Then, you will have to find which two pins on the keyboard microcontroller are the ones to be pressed together to close the circuit and send the key code to the computer, so:

1) Take the upper plastic layer (it's glued to the bottom layer, you can use a Xacto knife to cut the small glue spot that puts the 2 layers together.

2) Put one of the multimeter probes at the brown spot, and then put the other probe in the first of the circuit track endings

3) Get the resistance reading in the multimeter (the one with the OHM symbol on it) , if you don't get any reading, move the probe to the next pin in the track endings, until you got some reading.

If you don't have a multimeter don't worry, just follow the track until the ends, just don't get lost because of the tiny lines =P

Once you find where the key ends, do the same procedure for the bottom layer of the keyboard, you need to find the track ending for the Ctrl, Alt and Right and Left arrows.

Make some drawings to remember which pin is for which key.

Step 7: Soldering the Cables in the Keyboard Microcontroller

Ok, so now that we know which pins (or track endings) are the ones for our key, we have to solder some cable in the keyboard circuit.

Before soldering the cables, use the dremel tool to remove the black material over the tracks in the circuit, this will help the solder to stick to the circuit.

Put a little bit solder over the cable, check your drawings to assure you're soldering over the right pins of the microcontroller.

Step 8: Join the Pedal to the Microcontroller

Now, you have to join the pedal cables to the microcontroller cables use the diagram drawings you made to know where to solder the cables.

Apply some solder to the joints to give extra strength.

Then use some electrical tape to insulate the wires.

Step 9: Put the Microcontroller in a Box

Put the circtuit inside a small box.

I had a box from a cell phone, I guess it's the exact size


Step 10: Connect the Pedal and Test It

I used a PS2 to USB adapter to connect the pedal to my computer.

Use the button "Grab key combination" to catch when you press the Ctrl + Alt + Right and Ctrl + Alt + Left

Press "Ok"

and then...

Press the pedal and you should see the Linux cube rotate!!!

Step 11: Done!!!

We have a fancy way to change our desktop in Linux!!!

Thank you for watching!!!
can you show me the electronic inside the pedals because i want to make a pedals to play games? thanks.<br />
Hi there, thanks for your comment!<br /> <br /> Mmm, I'm afraid I don't know how to do that, I salvaged the pedal exactly because I needed just the mechanical movement, but all the electronics were removed, they won't ever work again to play games.<br /> <br /> Or I misunderstood your question? Let me know.<br /> <br /> Thanks!<br />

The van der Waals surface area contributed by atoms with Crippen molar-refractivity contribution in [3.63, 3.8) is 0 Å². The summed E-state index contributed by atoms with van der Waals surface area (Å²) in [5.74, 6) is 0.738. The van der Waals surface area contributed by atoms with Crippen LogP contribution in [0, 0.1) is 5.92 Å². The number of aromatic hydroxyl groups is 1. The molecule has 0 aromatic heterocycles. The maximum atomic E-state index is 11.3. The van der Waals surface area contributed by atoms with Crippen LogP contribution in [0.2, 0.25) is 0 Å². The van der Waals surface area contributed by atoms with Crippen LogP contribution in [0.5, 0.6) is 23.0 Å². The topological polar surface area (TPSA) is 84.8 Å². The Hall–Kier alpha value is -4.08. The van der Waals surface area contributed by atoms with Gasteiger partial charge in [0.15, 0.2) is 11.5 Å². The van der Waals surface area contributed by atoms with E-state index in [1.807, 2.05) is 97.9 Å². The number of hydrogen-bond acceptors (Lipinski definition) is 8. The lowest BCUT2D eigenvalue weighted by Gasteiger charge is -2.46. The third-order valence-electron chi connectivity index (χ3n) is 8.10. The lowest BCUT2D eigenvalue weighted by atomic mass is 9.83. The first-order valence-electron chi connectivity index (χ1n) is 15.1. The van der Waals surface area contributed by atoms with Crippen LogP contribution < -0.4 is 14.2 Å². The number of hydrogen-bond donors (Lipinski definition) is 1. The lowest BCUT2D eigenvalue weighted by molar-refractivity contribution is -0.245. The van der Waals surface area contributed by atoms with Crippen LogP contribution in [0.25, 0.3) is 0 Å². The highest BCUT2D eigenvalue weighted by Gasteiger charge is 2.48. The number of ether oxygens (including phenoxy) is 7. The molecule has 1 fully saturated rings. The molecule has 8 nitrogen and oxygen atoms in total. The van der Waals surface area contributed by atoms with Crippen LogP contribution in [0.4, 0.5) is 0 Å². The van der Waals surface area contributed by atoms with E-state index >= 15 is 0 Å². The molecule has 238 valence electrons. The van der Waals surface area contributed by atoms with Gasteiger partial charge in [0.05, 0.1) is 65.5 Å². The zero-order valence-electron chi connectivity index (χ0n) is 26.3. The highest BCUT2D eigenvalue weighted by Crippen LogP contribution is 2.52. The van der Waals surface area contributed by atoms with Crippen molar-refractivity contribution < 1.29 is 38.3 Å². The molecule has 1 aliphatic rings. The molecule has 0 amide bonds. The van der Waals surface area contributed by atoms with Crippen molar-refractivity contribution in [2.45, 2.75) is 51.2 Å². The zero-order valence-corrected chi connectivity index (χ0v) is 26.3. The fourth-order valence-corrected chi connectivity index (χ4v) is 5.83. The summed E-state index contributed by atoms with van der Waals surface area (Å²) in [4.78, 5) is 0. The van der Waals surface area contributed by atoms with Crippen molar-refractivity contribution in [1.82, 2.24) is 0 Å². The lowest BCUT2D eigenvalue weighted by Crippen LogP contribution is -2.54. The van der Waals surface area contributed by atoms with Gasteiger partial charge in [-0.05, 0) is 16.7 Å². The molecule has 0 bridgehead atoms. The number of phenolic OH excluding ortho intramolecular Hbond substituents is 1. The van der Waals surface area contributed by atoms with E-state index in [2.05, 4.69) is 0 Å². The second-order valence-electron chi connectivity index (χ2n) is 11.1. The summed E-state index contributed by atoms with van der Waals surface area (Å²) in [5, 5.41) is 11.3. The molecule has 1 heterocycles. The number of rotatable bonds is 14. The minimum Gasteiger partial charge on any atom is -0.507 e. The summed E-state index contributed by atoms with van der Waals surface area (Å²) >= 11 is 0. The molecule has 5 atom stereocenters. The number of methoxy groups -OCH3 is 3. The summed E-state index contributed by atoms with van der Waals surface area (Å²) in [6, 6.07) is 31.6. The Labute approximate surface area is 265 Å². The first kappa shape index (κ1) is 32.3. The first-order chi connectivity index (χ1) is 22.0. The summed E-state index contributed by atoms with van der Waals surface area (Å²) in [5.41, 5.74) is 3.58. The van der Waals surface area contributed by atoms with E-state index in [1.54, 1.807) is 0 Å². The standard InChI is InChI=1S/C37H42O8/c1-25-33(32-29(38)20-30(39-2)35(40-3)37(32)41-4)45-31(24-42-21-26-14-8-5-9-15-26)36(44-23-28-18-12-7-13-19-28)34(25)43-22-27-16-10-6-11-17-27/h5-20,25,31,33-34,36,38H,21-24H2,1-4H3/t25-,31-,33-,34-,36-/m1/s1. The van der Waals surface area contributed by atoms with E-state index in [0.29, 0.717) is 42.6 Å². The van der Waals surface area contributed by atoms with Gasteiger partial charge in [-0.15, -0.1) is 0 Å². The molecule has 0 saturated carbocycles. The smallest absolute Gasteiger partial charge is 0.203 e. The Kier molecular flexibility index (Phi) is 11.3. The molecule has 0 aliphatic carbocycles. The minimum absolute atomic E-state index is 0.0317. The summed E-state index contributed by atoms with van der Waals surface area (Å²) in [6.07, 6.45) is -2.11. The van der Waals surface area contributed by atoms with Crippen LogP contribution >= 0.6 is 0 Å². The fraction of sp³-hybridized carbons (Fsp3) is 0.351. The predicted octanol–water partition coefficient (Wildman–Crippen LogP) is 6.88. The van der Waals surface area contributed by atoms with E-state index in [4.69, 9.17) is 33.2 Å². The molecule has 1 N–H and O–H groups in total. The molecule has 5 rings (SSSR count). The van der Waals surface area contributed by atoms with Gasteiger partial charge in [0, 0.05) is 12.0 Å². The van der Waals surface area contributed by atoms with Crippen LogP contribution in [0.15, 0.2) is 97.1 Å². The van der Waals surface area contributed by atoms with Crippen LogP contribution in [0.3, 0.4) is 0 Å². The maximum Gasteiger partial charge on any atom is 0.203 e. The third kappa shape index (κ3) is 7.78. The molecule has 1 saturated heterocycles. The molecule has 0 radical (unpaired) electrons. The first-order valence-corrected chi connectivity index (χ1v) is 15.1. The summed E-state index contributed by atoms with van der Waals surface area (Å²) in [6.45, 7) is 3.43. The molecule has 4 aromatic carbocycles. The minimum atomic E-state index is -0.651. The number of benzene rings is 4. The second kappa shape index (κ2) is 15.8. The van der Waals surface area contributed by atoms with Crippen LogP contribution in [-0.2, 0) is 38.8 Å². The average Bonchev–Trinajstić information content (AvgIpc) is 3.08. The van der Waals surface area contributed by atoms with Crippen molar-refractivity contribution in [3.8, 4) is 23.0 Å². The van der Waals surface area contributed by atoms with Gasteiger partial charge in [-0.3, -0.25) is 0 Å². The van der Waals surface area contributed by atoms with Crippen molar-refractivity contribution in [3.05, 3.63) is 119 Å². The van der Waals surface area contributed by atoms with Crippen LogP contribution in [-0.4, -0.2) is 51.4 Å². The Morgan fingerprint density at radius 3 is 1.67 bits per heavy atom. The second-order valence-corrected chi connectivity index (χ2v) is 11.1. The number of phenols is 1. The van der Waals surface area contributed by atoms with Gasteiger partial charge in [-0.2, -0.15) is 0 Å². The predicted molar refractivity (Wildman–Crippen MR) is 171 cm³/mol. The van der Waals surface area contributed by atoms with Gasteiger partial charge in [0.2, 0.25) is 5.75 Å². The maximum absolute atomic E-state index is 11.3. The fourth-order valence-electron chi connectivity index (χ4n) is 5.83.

i'm asking to see the circuit component so that i can make one.<br /> thanks
I'd love one of these.. mostly for the gimmick factor but also because it would save time in photo editing. I have Ctrl+2 as "switch to workspace 2" and Ctrl+Shift+2 as "move this window to workspace 2"- I wonder if you can do key combinations across more then one keyboard? Hold shift and press a pedal to move a window...
Nice idea, the idea behind that kind of plastic "switches" and the foamy ladder is to press first one key, and then, while holding that key, press another one, tho achieve the same effect of pressing a key and it's modifier key. I guess you can wire the "Ctrl" and the "2" keys to the swtches under the left pedal (for example), and change the viewport while you hold the shift key in your keyboard. Did I get you right?
Exactly- Ctrl and 2 under the switch, shift as an optional modifier to move the window rather than the view.
Hey! just to know if you got into doing your own pedal for your app, any news?
So, I think you can keep the project as it is, just replace the "Left arrow" and "Right arrow" cables and solder them to the microcontroller pins of the correspondent "2" and "3" keys, this way you can access the 2nd and 3rd viewport in your cube, and when you hold the shift key the window will be dropped to that viewport. What do you think?
<em>Hold shift and press a pedal to move a window...</em><br/><br/>A computer with a manual transmission?<br/>
Hahaha, nice tought!!! Hahahaha!!!

About This Instructable




Bio: Hi there, member since long time ago, don't have many instructables, but happy to browse around.